Congressman will open Black History Month programs at WCC
By Phyllis Moore
Published in News on February 4, 2007 2:01 AM
Wayne Community College will celebrate Black History Month with several special events this month, all free and open to the public.
The lineup also coincides with the 50th anniversary of the college, said Janice Fields, minority affairs coordinator.
"It's an educational process for our students," she said. "We're just excited to be able to offer these types of activities to the students and to the community."
Rep. G.K. Butterfield will speak at 9 a.m. Monday in Moffatt Auditorium on "Black History: Honoring Past and Present Contributions of African-Americans."
Wayne County Board of Education Chairwoman Shirley Sims and Thelma Smith, vice chairwoman, will be featured on a program Tuesday, Feb. 13, at 1 p.m. in Walnut 10. Their topic will be "Highlighting 50 Years of Education in Wayne County."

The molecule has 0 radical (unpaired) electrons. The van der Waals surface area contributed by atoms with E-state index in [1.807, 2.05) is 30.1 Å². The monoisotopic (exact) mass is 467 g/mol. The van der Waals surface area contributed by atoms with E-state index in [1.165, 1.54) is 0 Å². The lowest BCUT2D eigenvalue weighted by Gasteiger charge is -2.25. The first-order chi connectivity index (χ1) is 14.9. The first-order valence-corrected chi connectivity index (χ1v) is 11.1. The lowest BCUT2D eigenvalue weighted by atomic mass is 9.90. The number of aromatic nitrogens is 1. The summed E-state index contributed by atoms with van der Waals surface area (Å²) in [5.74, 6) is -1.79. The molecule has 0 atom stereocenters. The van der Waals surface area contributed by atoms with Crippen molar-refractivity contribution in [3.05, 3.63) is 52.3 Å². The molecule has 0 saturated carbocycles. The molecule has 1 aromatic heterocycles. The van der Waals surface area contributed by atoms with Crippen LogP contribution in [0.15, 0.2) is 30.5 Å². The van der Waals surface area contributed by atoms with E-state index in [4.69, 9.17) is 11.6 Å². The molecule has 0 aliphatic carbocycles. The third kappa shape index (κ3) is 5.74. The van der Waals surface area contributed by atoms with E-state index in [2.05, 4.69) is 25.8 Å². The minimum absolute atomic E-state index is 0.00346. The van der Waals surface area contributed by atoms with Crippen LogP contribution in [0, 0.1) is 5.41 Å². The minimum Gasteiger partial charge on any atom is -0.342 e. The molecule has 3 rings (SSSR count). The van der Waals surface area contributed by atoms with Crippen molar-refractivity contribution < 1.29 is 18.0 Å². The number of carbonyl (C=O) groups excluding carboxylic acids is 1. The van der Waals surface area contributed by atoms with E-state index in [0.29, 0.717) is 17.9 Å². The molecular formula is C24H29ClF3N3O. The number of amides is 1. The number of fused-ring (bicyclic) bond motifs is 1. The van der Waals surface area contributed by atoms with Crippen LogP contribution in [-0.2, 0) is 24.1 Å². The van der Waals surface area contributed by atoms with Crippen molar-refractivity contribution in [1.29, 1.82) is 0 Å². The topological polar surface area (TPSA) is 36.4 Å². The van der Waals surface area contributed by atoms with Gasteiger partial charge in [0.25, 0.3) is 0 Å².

"(Combined) they have been in the educational system 50 years or more," Ms. Fields said. "We thought it would be good for our students to hear about that history."
At the end of the month, local African American artist Lawrence Durham, a native of Mount Olive, will be featured speaker and have his art exhibited at the college.
An exhibit of his works will be on display Feb. 21-23 in the seminar room of Wayne Learning Center. He will give a lecture at noon Feb. 20, which will be followed by a reception.
A 1970 graduate of Southern Wayne High School, Durham has completed post-graduate work at Duke and East Carolina universities. He was the first black artist from North Carolina to produce a major exhibit at the N.C. Museum of the Arts in Raleigh in 2001 and is presently chairperson of the Black Artist Guild.
He is also a member of the North Carolina Arts Council, is employed at Cherry Hospital as an educational specialist and is owner and operator of Biblical Art.
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